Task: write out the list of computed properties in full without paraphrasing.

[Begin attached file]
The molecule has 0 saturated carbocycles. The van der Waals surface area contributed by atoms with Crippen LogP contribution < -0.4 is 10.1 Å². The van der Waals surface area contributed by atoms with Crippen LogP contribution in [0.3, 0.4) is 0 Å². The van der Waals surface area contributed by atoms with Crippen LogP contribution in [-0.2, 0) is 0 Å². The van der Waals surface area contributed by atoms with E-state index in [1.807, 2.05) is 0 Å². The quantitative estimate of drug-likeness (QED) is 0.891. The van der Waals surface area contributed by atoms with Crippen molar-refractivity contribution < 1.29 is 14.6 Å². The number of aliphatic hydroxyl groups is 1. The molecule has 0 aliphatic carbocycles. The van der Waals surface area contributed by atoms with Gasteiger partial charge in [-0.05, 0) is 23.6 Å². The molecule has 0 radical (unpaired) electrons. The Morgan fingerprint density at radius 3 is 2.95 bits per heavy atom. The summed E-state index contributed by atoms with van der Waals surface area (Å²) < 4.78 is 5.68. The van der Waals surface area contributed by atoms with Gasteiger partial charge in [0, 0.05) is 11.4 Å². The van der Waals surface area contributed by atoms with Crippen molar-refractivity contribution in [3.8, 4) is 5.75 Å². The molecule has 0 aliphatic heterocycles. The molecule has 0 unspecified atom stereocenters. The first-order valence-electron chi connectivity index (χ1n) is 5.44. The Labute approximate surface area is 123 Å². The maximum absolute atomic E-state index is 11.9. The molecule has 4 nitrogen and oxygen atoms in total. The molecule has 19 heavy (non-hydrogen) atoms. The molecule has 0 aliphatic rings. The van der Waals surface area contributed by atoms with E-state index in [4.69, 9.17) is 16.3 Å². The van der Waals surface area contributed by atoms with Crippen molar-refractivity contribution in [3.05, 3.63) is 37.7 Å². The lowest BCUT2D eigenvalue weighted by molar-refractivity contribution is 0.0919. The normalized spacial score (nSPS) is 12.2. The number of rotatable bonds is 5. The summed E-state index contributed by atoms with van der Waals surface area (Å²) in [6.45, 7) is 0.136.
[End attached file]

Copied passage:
The molecule has 0 saturated carbocycles. The van der Waals surface area contributed by atoms with Crippen LogP contribution < -0.4 is 10.1 Å². The van der Waals surface area contributed by atoms with Crippen LogP contribution in [0.3, 0.4) is 0 Å². The van der Waals surface area contributed by atoms with Crippen LogP contribution in [-0.2, 0) is 0 Å². The van der Waals surface area contributed by atoms with E-state index in [1.807, 2.05) is 0 Å². The quantitative estimate of drug-likeness (QED) is 0.891. The van der Waals surface area contributed by atoms with Crippen molar-refractivity contribution < 1.29 is 14.6 Å². The number of aliphatic hydroxyl groups is 1. The molecule has 0 aliphatic carbocycles. The van der Waals surface area contributed by atoms with Gasteiger partial charge in [-0.05, 0) is 23.6 Å². The molecule has 0 radical (unpaired) electrons. The Morgan fingerprint density at radius 3 is 2.95 bits per heavy atom. The summed E-state index contributed by atoms with van der Waals surface area (Å²) < 4.78 is 5.68. The van der Waals surface area contributed by atoms with Gasteiger partial charge in [0, 0.05) is 11.4 Å². The van der Waals surface area contributed by atoms with Crippen molar-refractivity contribution in [3.8, 4) is 5.75 Å². The molecule has 0 aliphatic heterocycles. The molecule has 0 unspecified atom stereocenters. The first-order valence-electron chi connectivity index (χ1n) is 5.44. The Labute approximate surface area is 123 Å². The maximum absolute atomic E-state index is 11.9. The molecule has 4 nitrogen and oxygen atoms in total. The molecule has 19 heavy (non-hydrogen) atoms. The molecule has 0 aliphatic rings. The van der Waals surface area contributed by atoms with E-state index in [4.69, 9.17) is 16.3 Å². The van der Waals surface area contributed by atoms with Crippen molar-refractivity contribution in [3.05, 3.63) is 37.7 Å². The lowest BCUT2D eigenvalue weighted by molar-refractivity contribution is 0.0919. The normalized spacial score (nSPS) is 12.2. The number of rotatable bonds is 5. The summed E-state index contributed by atoms with van der Waals surface area (Å²) in [6.45, 7) is 0.136.